I thought about all the times my Dad rode the rails, and how he used to talk about sleeping on the bottom of a cattle car with no bed clothes. The human attention span may be limited to only those things of which a sliver of knowing is achieved, and I confess that I could no more relate to the poverty of the Depression than I could understand why anyone likes Rapp music. But I thought of the Depression as best I could and saw my Dad out there shivering in the cold and sort of you know, empathized with that young man of long ago, somehow, that man who knew about such things, but whose only audience later on, were his peers who had seen the eye of the same dragon, the same hard times, the same Great Depression that broke everybody and everything. You had to see it to know, I guess. My Dad was always grateful not to have to endure such times again. My Mom really backed him up on that because she was even poorer, so they had always agreed, but in such comparisons, once again, here I sat, glassy-eyed, unable to know or say whether a crow was blacker than a skunk's ass. My generation just didn’t seem think about it much or care. But I did. I tried to walk in their shoes as best I could. Without enlightenment. I’m truly sorry.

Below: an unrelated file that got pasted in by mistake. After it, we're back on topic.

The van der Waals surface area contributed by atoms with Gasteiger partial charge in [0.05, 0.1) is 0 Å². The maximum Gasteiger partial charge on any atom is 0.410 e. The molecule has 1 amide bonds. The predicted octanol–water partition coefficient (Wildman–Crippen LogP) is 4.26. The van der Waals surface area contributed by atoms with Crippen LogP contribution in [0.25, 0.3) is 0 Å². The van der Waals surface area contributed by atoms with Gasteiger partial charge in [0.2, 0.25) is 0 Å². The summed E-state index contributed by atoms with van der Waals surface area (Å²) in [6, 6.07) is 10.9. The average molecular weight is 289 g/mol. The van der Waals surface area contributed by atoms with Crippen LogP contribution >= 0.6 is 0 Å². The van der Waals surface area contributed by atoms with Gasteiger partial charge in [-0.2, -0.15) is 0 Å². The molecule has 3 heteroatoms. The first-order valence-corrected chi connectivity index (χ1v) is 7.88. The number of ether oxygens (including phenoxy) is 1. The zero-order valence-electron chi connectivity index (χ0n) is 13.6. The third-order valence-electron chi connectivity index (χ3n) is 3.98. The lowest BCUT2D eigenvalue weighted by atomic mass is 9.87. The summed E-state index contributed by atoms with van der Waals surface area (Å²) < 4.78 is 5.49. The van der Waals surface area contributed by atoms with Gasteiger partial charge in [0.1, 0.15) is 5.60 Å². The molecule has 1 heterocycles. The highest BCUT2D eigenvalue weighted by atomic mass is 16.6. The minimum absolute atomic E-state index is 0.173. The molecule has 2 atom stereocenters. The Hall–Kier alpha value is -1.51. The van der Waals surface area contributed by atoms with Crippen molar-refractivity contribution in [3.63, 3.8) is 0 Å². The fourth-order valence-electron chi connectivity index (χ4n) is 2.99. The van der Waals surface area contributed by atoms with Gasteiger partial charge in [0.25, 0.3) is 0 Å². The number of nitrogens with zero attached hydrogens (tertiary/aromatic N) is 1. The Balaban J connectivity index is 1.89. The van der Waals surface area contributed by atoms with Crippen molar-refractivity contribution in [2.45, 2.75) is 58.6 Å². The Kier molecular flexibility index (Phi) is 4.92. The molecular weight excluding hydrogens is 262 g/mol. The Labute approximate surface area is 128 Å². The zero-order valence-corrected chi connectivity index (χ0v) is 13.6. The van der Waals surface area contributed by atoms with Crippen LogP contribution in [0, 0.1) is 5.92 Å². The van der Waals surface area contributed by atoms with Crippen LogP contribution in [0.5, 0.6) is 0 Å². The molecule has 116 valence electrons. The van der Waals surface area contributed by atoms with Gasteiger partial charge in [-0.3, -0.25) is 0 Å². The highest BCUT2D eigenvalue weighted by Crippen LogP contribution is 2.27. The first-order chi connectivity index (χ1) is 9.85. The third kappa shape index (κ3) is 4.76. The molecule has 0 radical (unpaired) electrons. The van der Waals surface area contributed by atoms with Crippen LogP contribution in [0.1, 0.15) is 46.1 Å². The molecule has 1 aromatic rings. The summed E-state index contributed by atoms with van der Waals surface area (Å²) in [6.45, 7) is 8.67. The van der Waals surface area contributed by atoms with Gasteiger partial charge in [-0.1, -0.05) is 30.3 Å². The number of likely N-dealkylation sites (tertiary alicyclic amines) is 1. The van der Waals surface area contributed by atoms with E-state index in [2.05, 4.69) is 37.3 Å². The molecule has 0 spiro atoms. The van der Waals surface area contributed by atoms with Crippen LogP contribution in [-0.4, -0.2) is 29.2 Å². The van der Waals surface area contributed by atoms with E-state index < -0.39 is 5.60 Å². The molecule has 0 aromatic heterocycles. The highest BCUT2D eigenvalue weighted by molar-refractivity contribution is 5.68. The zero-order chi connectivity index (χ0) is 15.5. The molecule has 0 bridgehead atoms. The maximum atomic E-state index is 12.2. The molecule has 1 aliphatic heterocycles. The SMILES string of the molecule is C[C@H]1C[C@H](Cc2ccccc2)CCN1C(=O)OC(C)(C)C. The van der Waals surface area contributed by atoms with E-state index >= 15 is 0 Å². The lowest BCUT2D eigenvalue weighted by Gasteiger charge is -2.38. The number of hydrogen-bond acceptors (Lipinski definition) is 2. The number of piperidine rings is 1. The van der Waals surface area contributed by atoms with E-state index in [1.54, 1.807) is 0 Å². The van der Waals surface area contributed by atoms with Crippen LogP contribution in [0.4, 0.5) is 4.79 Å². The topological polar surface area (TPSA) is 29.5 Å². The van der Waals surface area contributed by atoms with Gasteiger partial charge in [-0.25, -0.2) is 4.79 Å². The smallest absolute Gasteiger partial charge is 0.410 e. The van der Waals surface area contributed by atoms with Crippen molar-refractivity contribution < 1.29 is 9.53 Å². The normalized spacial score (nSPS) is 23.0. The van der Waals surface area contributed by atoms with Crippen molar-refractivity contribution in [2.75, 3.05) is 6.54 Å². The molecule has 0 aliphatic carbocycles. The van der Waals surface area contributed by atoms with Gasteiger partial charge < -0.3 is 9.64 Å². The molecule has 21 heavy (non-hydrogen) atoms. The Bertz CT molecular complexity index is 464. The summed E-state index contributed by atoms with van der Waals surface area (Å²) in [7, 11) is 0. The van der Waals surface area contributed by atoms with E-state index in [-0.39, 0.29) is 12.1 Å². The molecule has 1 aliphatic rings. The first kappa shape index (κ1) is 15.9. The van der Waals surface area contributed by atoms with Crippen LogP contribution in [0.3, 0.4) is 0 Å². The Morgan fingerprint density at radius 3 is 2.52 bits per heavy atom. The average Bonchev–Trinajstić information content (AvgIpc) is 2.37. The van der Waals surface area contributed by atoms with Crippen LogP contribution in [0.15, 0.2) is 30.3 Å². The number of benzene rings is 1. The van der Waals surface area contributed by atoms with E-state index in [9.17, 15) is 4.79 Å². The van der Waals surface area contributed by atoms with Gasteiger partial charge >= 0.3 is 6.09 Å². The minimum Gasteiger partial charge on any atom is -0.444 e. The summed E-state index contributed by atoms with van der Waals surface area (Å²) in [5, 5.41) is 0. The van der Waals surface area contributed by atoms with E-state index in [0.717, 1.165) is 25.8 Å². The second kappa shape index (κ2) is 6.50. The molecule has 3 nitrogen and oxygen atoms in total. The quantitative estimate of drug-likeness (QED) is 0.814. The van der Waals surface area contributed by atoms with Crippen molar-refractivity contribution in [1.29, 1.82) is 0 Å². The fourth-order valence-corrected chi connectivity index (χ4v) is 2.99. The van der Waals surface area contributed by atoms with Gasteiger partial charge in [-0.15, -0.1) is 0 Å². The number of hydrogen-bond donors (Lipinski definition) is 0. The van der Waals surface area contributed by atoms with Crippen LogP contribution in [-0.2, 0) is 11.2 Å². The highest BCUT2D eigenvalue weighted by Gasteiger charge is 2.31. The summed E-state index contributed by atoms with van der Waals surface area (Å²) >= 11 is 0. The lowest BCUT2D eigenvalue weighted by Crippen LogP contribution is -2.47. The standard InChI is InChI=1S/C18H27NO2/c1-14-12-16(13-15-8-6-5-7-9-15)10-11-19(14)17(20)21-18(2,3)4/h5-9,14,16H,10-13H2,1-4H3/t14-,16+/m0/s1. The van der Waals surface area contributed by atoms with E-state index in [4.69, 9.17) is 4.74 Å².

It's a shame that some of our citizens have to forage and sleep in the cold at nights. You hear about them in Reno, out under the stars with their pallets on the sand. You can't help but recall that great heart-tugging line from the Bard: "There, but for the grace of God, go I." My Dad was pleased that he had overcome poverty and those hard times, and late in life he talked about it with smiling and knowing eyes. "I don't care if syrup goes to a dollar a sop," he said, "for, if it does, I'll pay it." There was an implied victory in his confidence in his solvency, but it was restrained and rinsed out, somehow. Faded out. The price of syrup seemed less meaningful to him, now. He had lived a full life and was old. And had always shared with his friends and family, bless him. He seemed melancholy, somehow about the inability of the world to fix itself to where all could enjoy plenty and the bounty of the planet. He really did. He had always told me to "Leave some for the birds." I asked him later in life what he meant by that. He explained, simply, that you should not consume it all, your plenty, that is, for to do so would be greedy, so leave some for the birds and the less fortunate, for there was enough to go around. Most all of us in my generation had known prosperity, and he could not talk in terms of first hand stuff about the Great Depression to me, but I was still, as always, a good listener. The closest I can get to knowing is maybe in trying to pull as best as I can, for those people camped out in the woods near here, when winter does come to Humble. I send them my best wishes. I don’t think they are in the woods now during the July heat. But tomorrow they surely will be. And there will be ice then. See, they’ve got all their skin in the game. Who, among us, can say the same? I can’t. But I can bring them some brown bags when the cold comes.